Student Independent Projects Environmental Studies 2015: An analysis of Newfoundland and Labrador's shrimp fishery crisis using the Provincial Coastal and Oceans Management Strategy and Policy Framework

Blackwood, April (2015) Student Independent Projects Environmental Studies 2015: An analysis of Newfoundland and Labrador's shrimp fishery crisis using the Provincial Coastal and Oceans Management Strategy and Policy Framework. Research Report. Grenfell Campus, Memorial University of Newfoundland. (Unpublished)

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Abstract

The ocean is one of Earth's most valuable natural resources. From regulating the climate to providing a source of food, the ocean has an interrelated economic, ecological and social importance. The economic, environmental and cultural history of Newfoundland and Labrador (NL) are all intrinsically linked to the Atlantic Ocean and its resources. Protection of the coastal and ocean environments was not only important to the province’s past but is also widely recognized as vitally important for the future of the province. In June of 2011 the provincial Government of Newfoundland and Labrador introduced a Coastal and Ocean Management Strategy and Policy Framework (Government of NL, 2011a). The framework is designed to recognize the diversity of various stakeholders who rely on healthy coastal and ocean areas and to work together to provide long-term sustainable use of resources. One of the goals of the policy framework is to guide the coordination of provincial coastal and ocean policy in relation to priority issues identified for the province, with increased collaboration between governments, stakeholders, and communities (Department of Fisheries and Aquaculture, 2010). This research paper asks the question: how might the province’s new coastal and oceans management strategy and policy framework be used to address major coastal and oceans problems? To answer this question, the paper applies the policy framework to an emerging crisis in one of the province’s most important fisheries – the northern shrimp fisheries. Despite fundamental social-ecological transformations in recent decades, the province of Newfoundland and Labrador continues to rely heavily on the ocean for the fishery resources it provides. Following the collapse of the cod fishery in 1992, and the subsequent moratoria on cod and other groundfish fisheries that put tens of thousands of people in the province out of work, many harvesters and processors in coastal communities in the province turned to increasingly lucrative and abundant crab and shrimp as a new means of income and industry (Foley et al. 2013). However, due to a number of reasons, including an increase in cod numbers and rising ocean temperatures, northern shrimp stocks are in decline (Lilly et al, 2000). This decline led the Department of Fisheries and Oceans (DFO), the federal agency responsible for fish allocations, to make cut backs on the shrimp quota in recent years. These quota reductions are impacting the inshore fishery, which supports the shore based and community-based processing plants where workers produce cooked and peeled shrimp, much more negatively than the offshore fishery, which produces frozen shell on shrimp onboard offshore vessels for sale into global markets (Keenan and Carruthers, 2015). The allocation of higher quota reductions in the inshore sector than the offshore sector in ocean areas close to the province has led to intense and highly 4 politicized disagreements and distraught feelings from local rural communities that depend on the fishery for their livelihoods. The purpose of this research paper is to apply the province’s Coastal and Ocean Management Strategy and Policy Framework to the province’s northern shrimp fishery. The paper uses the framework as an analytical approach to explore potential ways to practically address and overcome the multi-faceted social, environmental, and political issues the province’s northern shrimp fishery, particularly the inshore sector, is currently facing. The policy framework is designed to address specific coastal and ocean issues, some of which can be related to the shrimp fishery. The issues are divided into six objectives: Healthy Marine Environments, Social, Cultural, and Economic Sustainability, Coastal Land Use, Competing Needs and Interests, Coastal and Marine Infrastructure, and Climate Change. This paper begins by examining the Coastal and Ocean Management Strategy that the province has developed to protect the ocean and coastline. This includes analyzing the goals, principles, tools, and departments involved in the strategy. Following this, the paper introduces the history and current issues facing the shrimp fishery in the province, specifically focusing on the decline in the resource and recent allocation changes and controversies. The policy framework is then applied to key issues in the fishery using some of the strategy objectives outlined above. The ultimate goal of this research is to develop a better understanding of how the NL Coastal and Ocean Management Strategy and Policy Framework can be potentially applied to coastal management challenges, such as at the shrimp fishery, to promote solutions.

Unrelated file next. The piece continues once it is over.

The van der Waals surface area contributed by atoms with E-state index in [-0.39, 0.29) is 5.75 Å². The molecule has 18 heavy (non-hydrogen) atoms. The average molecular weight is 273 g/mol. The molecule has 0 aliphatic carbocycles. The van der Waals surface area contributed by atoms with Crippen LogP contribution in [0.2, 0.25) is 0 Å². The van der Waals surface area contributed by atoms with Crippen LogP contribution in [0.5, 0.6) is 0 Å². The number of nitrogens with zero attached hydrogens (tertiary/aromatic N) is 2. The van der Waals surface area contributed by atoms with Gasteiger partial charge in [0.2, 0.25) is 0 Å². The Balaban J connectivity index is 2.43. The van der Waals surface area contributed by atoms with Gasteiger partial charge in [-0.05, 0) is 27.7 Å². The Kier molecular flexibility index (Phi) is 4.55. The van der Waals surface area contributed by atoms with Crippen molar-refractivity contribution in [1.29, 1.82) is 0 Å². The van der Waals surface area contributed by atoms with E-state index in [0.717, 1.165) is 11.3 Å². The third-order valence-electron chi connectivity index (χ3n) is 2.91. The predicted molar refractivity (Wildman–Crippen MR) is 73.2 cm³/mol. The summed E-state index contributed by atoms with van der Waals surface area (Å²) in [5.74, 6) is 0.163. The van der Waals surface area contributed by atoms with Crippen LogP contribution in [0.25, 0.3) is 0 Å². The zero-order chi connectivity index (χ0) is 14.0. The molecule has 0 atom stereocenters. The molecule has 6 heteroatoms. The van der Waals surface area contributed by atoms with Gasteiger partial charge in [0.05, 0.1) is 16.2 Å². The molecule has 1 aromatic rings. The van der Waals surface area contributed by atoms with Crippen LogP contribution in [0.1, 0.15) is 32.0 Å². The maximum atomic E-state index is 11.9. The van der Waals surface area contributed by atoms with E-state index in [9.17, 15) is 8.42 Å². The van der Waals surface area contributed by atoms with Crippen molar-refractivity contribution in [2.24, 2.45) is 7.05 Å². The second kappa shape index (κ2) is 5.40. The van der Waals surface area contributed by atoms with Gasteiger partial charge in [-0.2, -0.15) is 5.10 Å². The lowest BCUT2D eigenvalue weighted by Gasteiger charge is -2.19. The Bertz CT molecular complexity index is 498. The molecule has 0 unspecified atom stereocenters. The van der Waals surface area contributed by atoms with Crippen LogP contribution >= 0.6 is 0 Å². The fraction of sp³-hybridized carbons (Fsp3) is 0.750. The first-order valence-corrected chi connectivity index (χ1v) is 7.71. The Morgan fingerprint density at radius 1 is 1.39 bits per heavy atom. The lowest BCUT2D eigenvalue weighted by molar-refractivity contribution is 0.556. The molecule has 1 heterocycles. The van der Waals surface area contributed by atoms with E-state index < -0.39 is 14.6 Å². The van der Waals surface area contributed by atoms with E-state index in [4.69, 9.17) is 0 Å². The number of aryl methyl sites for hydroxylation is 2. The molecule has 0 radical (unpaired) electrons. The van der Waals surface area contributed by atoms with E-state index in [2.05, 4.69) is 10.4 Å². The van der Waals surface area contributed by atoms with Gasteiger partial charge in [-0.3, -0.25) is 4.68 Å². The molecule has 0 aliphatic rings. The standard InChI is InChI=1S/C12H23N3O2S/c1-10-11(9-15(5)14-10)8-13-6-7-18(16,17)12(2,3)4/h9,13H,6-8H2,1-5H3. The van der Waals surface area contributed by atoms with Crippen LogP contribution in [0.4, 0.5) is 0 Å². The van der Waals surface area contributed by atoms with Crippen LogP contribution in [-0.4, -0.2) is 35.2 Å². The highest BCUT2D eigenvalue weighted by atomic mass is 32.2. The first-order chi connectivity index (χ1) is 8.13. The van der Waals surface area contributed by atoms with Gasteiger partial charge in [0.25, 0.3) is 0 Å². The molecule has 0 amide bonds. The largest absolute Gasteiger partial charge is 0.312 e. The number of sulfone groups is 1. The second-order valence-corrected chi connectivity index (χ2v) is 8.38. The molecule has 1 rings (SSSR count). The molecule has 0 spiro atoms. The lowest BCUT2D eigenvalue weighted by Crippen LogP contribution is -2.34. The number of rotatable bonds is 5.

Item Type: Report (Research Report)
URI: http://research.library.mun.ca/id/eprint/11927
Item ID: 11927
Department(s): Grenfell Campus > Division of Social Science > Environmental Studies
Grenfell Campus > Division of Social Science > Environmental Studies
Date: 2015
Date Type: Submission

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